Imagine walking into a Michelin star restaurant, abruptly approaching a couple enjoying a meal, asking them to get in their car, drive to your establishment, find all the same ingredients along with the recipe, and then prepare the meal themselves for a slightly cheaper price.
What do you think the reply would be? Please escort this man to the door, NOW!
When we show up as a banner ad on a person’s social network or in an email flooded with products, we are asking them to do something similar.
We are asking them to leave a place they know serves them the best content to spend time digging through our website for something comparable at best.
Provide Value Upfront
The value we provide should be blatantly obvious not something that needs to be sought out or found in the fine print.
Give them practical information directly in your social posts or email newsletter.
Keep these things in mind when providing valuable content:
- Don’t make them read a novel, be short and succinct
- Entertain them with a quality video or captivating photography
- Provide value even if they do not make a purchase
Assume the Worst
I get the whole “glass half full” concept, but in this case, I’m asking you to assume the worst.
Assume that people don’t care about you, your ideas, or your product.
Unless you were born with the last name Kardashian this assumption is probably pretty accurate.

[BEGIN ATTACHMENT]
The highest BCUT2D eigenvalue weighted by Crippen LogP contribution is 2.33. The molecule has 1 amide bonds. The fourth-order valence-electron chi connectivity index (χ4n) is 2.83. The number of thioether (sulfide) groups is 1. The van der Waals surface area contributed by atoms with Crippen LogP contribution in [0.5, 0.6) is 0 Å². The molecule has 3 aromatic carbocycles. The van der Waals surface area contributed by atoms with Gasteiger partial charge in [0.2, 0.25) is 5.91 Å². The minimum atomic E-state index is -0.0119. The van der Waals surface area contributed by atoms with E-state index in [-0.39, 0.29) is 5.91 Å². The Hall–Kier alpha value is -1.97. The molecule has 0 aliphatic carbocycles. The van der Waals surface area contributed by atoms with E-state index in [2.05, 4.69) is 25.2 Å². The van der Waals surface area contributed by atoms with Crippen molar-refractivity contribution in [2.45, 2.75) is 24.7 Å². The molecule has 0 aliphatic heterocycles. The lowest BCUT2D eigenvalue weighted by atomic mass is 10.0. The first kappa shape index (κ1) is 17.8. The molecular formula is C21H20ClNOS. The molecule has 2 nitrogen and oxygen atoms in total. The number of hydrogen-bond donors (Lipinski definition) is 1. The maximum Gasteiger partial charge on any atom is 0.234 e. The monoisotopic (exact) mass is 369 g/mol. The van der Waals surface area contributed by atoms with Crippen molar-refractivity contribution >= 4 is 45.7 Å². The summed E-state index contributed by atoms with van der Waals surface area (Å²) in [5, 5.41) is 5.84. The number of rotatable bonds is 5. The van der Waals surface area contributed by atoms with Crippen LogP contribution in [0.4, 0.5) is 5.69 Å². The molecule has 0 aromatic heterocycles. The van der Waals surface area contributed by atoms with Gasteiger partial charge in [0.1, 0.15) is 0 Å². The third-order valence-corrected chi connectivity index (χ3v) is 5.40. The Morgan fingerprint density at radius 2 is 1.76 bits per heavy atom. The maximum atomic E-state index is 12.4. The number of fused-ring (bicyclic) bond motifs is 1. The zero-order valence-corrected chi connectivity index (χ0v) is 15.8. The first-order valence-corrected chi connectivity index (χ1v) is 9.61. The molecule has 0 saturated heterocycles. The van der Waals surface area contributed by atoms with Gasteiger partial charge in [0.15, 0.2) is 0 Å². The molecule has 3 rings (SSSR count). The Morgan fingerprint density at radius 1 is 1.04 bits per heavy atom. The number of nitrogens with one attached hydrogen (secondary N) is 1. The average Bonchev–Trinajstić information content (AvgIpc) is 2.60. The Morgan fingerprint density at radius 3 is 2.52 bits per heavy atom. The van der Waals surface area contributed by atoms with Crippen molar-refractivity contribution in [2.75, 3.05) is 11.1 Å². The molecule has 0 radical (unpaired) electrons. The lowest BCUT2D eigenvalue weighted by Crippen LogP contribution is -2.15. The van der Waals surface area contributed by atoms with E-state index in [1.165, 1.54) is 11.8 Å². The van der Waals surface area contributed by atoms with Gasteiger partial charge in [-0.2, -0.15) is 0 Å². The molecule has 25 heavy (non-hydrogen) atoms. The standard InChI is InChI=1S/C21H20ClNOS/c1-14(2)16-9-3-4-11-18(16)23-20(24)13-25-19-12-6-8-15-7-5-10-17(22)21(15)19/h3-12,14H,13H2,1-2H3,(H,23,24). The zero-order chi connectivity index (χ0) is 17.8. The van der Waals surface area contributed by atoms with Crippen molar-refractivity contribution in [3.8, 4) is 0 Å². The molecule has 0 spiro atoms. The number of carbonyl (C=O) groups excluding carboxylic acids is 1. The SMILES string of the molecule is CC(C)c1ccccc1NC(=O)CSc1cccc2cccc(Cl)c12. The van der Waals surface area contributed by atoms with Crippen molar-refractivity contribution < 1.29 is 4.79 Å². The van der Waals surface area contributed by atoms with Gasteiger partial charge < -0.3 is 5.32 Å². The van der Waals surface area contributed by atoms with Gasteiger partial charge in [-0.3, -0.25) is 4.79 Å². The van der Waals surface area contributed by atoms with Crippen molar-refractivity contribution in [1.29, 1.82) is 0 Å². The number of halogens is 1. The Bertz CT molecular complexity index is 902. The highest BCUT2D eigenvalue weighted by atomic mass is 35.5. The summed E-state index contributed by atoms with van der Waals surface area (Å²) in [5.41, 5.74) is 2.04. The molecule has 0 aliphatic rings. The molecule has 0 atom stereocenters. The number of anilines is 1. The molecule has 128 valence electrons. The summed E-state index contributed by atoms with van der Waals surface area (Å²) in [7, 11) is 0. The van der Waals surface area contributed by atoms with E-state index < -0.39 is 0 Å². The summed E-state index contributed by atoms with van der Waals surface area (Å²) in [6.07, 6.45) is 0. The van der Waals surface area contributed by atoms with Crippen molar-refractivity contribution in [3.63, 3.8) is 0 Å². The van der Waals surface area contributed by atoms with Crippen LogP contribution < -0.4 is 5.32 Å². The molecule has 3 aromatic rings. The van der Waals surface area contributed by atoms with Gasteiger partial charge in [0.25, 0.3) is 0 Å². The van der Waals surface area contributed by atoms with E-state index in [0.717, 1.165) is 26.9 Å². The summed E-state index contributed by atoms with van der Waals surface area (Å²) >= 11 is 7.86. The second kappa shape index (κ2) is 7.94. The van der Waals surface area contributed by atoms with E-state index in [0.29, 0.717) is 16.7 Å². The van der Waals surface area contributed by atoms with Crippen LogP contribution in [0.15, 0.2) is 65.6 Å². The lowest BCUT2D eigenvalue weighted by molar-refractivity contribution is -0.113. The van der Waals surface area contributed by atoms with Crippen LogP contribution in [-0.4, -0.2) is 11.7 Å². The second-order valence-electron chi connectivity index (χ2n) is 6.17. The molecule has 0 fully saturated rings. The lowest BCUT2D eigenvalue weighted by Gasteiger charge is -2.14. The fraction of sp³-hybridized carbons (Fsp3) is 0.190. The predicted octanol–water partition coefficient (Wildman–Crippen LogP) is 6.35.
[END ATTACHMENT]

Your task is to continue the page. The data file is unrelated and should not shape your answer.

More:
Assuming the worst will accomplish two things:
- It will force you to constantly improve your product or services.
- You will work harder to gain people’s trust and attention.
Do the Heavy Lifting
Eliminate anything in your customer’s path that could be perceived as work.
- Filling out lengthy forms
- Requiring account creation to make a purchase
- Reading through heavy copywriting
- Not having an easy way to sort or search for products
- A website that is difficult to navigate on a mobile device
- Charging for shipping when everyone else offers it for free
Using features like Live Chat and product recommendations will help a person find what they are looking for faster and with less effort exerted.
Do the heavy lifting so the client can focus all their energy on making the final decision to pull the trigger.
If your acquisition process is arduous, a slow internet connection could be the last straw that breaks the camel’s back.
Please don’t try to convince your customers that the self-check out line is better. We all know that asking for assistance is inevitable when that last item won’t scan.